At the time of writing this article, featured in The Wall Street Journal, was a study printed in the journal Social Influence which concluded, startlingly, that materialistic people are more selfish and that simply being in the proximity of luxury will make you more selfish.
Three different experiments were conducted, all pointing toward the same conclusion.
The people conducting this experiment went to an upscale street in Paris. In the first test, they placed a woman in a leg brace who “needed” help with something she had dropped. Only 35% of people on this street offered to help, versus 77% of the people on the regular (not upscale) street of stores.
In the second experiment, a lady in a wheelchair was being pushed by a friend. The friend asked a passerby to watch the lady while she (the friend) went to fetch a cell phone she had left behind. Only 23% of the people on the upscale street accepted the request to watch the lady in the wheelchair, as opposed to 82% of passersby on the regular street.
In the third test, the researchers tried three different locations:
#1, In front of high-end luxury stores, #2, on the street in front of regular stores, and #3, on a regular street with no stores. They had someone ask passersby to lend their cell phones to make a call. Only 41% of passersby on the high-end street accepted this request, compared with 63% on the regular storefront street and 74% on the street without stores.
The take-home of this study is that materialism increases selfishness and a lack of regard for others, for which there is a severe price to be paid. For one, selfishness is the root cause of depression, among many other consequences of being selfish.
Some people are raised with the mentality that life is all about them. Everyone is living for “me,” since “me” is most important, at least for me. At the same time, they view everyone else as living with the same attitude as themselves, and therefore we live in a dog-eat-dog world where the strongest, most intelligent dog wins; competitive, narcissistic, and ruthless.
I was watching a (liberal-minded) TV show in Hebrew out of Israel presenting “Ultra” (as in a type of high-grade gasoline only used for the best race car engines) Orthodox women, averaging 8 to 10 children and some having even 15 to 17 children!
The tone of the show was sardonic. The broadcaster was saying that some of these women had not experienced one straight night of sleep in 20 years and that some of them looked forward to having another baby so that they could have a good night’s sleep in the hospital and get served their food on a “plastic” platter.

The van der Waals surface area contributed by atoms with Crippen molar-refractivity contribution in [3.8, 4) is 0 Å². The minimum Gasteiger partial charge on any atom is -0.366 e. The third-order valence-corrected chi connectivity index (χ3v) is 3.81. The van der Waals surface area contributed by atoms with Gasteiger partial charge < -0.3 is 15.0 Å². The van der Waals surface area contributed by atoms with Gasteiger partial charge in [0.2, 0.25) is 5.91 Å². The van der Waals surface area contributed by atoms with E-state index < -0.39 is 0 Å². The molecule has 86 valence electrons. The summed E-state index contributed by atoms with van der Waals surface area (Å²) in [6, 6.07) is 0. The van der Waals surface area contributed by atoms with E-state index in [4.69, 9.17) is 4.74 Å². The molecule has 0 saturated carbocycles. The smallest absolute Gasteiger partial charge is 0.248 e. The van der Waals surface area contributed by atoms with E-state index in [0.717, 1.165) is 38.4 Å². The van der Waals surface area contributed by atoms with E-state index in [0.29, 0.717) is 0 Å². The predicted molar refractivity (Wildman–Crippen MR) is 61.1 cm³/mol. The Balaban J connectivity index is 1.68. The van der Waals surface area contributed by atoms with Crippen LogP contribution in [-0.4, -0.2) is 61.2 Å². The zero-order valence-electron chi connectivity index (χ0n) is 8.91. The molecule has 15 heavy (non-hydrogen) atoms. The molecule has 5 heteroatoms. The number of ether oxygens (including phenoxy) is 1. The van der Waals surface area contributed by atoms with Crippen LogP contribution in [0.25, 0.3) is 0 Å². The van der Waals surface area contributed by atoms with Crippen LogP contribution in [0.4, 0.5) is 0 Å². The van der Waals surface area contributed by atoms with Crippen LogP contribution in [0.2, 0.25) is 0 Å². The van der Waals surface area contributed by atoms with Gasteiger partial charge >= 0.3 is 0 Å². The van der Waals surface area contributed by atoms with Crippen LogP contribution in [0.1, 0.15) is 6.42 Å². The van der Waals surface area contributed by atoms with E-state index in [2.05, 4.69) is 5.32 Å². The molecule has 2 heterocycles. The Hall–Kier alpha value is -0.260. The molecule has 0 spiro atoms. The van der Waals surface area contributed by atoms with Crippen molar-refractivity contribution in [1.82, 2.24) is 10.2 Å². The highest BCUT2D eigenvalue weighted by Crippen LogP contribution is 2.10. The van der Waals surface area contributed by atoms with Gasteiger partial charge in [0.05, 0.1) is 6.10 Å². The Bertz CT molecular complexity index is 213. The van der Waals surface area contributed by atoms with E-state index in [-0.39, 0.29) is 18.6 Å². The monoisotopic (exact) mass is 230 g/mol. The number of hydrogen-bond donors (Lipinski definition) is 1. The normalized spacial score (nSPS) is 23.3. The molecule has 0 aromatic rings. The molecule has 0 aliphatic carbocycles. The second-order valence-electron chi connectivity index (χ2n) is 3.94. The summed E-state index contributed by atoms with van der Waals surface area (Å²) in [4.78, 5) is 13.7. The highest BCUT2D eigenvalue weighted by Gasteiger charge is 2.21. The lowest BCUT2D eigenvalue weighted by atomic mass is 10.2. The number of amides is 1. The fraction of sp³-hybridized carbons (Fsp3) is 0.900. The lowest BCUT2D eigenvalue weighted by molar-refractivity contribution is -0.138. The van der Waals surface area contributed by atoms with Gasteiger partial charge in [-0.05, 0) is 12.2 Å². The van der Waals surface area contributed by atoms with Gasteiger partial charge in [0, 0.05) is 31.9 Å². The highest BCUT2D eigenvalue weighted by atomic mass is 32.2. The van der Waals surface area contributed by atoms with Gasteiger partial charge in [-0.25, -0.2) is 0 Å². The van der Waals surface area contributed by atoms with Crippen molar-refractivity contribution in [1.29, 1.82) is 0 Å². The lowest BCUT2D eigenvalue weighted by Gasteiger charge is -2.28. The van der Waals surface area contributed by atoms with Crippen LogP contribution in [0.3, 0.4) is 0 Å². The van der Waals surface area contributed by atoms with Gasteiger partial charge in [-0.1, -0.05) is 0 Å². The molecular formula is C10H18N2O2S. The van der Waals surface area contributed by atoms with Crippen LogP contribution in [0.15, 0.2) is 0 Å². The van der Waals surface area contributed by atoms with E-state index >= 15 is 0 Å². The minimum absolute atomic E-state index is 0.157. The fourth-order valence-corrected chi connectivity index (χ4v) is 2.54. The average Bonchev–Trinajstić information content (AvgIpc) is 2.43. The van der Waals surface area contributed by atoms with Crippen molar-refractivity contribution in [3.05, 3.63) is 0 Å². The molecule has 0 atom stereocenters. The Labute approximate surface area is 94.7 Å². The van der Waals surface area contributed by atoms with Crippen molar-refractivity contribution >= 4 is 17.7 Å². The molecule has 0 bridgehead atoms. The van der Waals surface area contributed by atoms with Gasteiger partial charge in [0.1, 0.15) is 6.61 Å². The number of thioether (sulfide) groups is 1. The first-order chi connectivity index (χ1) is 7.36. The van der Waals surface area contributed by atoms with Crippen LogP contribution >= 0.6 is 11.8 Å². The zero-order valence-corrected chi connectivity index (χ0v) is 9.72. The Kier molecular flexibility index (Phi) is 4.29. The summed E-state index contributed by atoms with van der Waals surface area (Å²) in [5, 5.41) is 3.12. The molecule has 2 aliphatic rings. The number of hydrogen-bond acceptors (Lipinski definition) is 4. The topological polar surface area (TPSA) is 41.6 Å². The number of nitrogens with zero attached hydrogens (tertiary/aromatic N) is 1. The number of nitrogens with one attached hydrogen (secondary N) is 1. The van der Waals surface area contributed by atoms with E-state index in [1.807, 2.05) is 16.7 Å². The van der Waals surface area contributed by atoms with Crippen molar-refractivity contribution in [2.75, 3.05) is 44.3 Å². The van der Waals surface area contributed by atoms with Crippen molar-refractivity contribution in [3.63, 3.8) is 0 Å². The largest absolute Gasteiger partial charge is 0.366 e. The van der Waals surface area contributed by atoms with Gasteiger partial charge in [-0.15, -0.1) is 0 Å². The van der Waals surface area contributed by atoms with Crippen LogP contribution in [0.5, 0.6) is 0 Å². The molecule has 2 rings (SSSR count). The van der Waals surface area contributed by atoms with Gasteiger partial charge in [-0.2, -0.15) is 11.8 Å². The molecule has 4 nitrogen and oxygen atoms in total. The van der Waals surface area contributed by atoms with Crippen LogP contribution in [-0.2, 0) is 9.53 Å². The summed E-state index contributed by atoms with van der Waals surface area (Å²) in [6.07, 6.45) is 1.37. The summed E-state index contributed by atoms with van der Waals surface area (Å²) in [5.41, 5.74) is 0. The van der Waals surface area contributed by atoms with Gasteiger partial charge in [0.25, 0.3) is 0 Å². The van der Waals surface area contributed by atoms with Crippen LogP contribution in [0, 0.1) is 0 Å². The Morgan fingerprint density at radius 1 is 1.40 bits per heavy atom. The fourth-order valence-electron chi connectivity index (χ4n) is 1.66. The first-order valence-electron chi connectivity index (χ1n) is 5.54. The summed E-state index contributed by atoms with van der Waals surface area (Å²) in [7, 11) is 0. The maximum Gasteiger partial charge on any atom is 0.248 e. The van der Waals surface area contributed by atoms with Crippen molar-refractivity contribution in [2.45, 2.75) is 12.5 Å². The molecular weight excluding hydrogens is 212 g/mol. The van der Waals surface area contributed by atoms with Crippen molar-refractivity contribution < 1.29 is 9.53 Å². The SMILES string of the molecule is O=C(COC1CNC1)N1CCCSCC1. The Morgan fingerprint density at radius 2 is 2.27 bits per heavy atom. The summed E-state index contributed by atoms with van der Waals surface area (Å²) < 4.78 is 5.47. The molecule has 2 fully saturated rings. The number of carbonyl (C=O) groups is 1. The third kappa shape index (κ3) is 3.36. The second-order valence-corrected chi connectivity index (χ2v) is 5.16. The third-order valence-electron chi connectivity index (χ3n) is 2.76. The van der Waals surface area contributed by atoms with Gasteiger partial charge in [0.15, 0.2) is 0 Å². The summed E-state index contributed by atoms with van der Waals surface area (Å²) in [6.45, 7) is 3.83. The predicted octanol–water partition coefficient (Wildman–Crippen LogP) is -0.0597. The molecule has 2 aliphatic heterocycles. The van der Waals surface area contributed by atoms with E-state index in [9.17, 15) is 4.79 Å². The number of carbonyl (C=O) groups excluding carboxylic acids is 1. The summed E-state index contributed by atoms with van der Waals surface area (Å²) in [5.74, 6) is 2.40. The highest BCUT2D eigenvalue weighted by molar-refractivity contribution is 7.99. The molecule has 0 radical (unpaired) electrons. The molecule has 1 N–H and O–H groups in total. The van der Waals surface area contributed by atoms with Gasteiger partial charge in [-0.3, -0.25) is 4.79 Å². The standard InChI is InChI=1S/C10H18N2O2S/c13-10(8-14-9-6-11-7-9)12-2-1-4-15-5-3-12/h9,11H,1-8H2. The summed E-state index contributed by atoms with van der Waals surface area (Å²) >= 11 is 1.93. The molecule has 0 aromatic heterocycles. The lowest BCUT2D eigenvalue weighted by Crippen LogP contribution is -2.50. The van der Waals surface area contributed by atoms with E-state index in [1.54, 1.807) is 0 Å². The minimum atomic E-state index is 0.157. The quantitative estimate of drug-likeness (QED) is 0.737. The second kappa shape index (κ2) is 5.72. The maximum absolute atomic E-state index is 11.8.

It does not matter that many studies have shown that when people take their last breaths in life, no one is sorry for having had many children, and countless are regretful they did not have more. It also does not matter that these women consider themselves blessed and fortunate to have had that many children.
The broadcaster was so adamant in his negativity regarding these women that he implied there is something wrong with people who believe they are blessed and content when it is “obvious” they have it wrong.
The essential difference between the study in the Wall Street Journal and these baby-producing women is a fundamentally opposite worldview.
The “Ultra (Orthodox)” see life as having a more significant meaning than just the self. They are an essential cog in a more fabulous machine and are more personally fulfilled when serving this mission. When connected to this greater purpose, they have the camaraderie and dedication of all the like-minded people in the world. They are available for others, as others are available for them. The very opposite is the truth in the selfish, materialistic world.
Incidentally, as I write this article, a study published in Japan wherein people lived well into their nineties, even upward of 100 years. The study determined that the main reason for longevity was the genuine lifelong friendships and sense of community enjoyed by the island’s people.
Large families have the help and support of each other. They participate in the lives and events of one another. Their life is filled with action, fraternity, and never a dull moment.
I would bet that the people on the upscale street in Paris who, according to the study, were more selfish than the others, are probably more depressed, have gone through more divorces, and live with more loneliness than any of the “Ultras.” I have counseled many such people myself.
I agree perhaps, the upscale streets are cleaner, sharper, and glitzier than the others.
But the questions most people must answer and have the courage to live with are, “Will I choose form over substance? Do I choose a life of meaning and greater purpose, the inside and the soul is glitzier, or one of immediate and selfish gratification? Do I leave the world better off and more enriched than when I was born, or a world that dies, when I die?”
Chapter 265 www.aspiritualsoulbook.com